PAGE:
I don’t know if you aware of it but hemp seeds in food are a pretty modern thing. I know that doesn’t fit the title of this post. But, yes they are! Only recently machinery was developed – the first sometime in the ’90s in Europe – that allows the non-laborious dehulling of hemp seeds. Hemp seeds have a very tough hull – not nice to eat (for a very nice overview of hemp economics and biology look at this recent book). This may be one of the reasons – besides that hemp was primarily for producing cloth, i.e. was harvested when the seeds weren’t ripe yet – that hemp used to be food for the poor. Thus, all traditional hemp recipes out there are really down-to-earth recipes. Don’t get me wrong. They ARE amazing!!! Despite being Medieval, they are even for modern standards pretty healthy… very healthy… Now here is the thing, you hardly find Medieval hemp soup recipes – besides Siemieniotka – on the English web. Thanks God, I speak German as well …
This article by Mike Archer explains why in Australia (non-industrial) meat production is (at least partially) more environmentally friendly than the large-scale growth of certain vegetables. Do you guys agree or disagree?
I recognized all on this pic… Can you?
An important factor in the food market are retail stores; the guys around the corner that actually have all the food available so that you do not have to go to the field yourself. The market is huge. And, therefore, it is watched by specialized companies, i.e. consultancy companies. One of them is called “planet retail” – here you can learn everything about the big trends in food retail: http://www.planetretail.net/NewsAndInsight/Category/Foodservice The articles cost, but the blogs are for free. For example: http://www1.planetretail.net/news-and-events/boris-planer/blogs/city-sensations-hidden-theatre-wrc2014 Quite cool infotainment for all food addicts!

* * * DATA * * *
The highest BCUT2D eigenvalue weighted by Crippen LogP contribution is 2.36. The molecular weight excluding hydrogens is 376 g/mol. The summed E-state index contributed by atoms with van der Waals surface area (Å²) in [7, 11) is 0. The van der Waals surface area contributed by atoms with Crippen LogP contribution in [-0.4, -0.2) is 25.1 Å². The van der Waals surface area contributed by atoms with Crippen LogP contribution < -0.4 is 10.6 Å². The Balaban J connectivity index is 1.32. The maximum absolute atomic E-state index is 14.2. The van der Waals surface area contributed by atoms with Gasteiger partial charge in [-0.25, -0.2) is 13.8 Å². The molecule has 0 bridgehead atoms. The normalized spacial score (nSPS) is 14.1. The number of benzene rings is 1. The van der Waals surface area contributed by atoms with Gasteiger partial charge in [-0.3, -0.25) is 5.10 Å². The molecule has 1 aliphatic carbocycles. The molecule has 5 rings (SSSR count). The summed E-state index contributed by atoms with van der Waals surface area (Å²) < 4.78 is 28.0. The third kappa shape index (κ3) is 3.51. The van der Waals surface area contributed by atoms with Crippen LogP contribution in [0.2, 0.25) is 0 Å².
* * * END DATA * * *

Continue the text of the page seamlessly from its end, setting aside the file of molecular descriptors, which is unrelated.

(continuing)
Have you heard about brazzein? It is a sweetener – but a very special one. It’s not a sugar but a protein which sensed sweet by humans. In fact, it has been found to be 2,000x sweeter than sucrose. So, why is this super-sweetener not on the market yet? Cause it was found in a pretty rare and complicated exotic plant: Pentadiplandra brazzeana (see picture). Their fruits are incredibly sweet and called “Oubli” by locals who traditionally consume them. Brazzein is not the only sweetening factor found in Oublis. Another sweet protein called pentadin can be found in them as well. Now, a French company is out to industrially mass-produce recombinat Brazzein. For this they enlisted the German Biotech company Brain. Currently, the project to start an economic biotech production of brazzein is still ongoing. However, the first steps have been climbed: Brazzein can already by recombinantly expressed in yeasts. Let’s see when it is introduced to the market.
The idea is actually easy to explain: One of the negative effects of current trends in industrialized agriculture is, that the number of races and bloodlines hold as lifestock is decreasing. To prevent the decrease in genetic diversity and to prevent imbreeding (with all its potential physical consequences for the animals), old livestock races should be preserved. The only question remaining is: “can you built a business on this ground?” Yes, you can! In fact, a Swiss, Michael Dieterle, is already doing it (http://www.natur-pflege.ch/wsb/pages/willkommen/impressum.php). And, its is pretty straightforward: Old livestock races tend to be better in eating wild plants than industrial livestock races. As efficiency in meat production was the primary goal for the breeding of modern industrial livestock races, they are often accustomized to eating processed food. In contrary, old races will eat everything they can find on a meadow, heath etc. Thus, they are ideal when it comes to mowing the lane. In fact, they are even better than machines (when it comes to environmental friendliness). The irregularity with which they do their job, …
The picture was downloaded from here. On the same site, you can listen to a very informative panel discussion about food security, labelling & marketing and many more interesting aspects of the “politics of food”.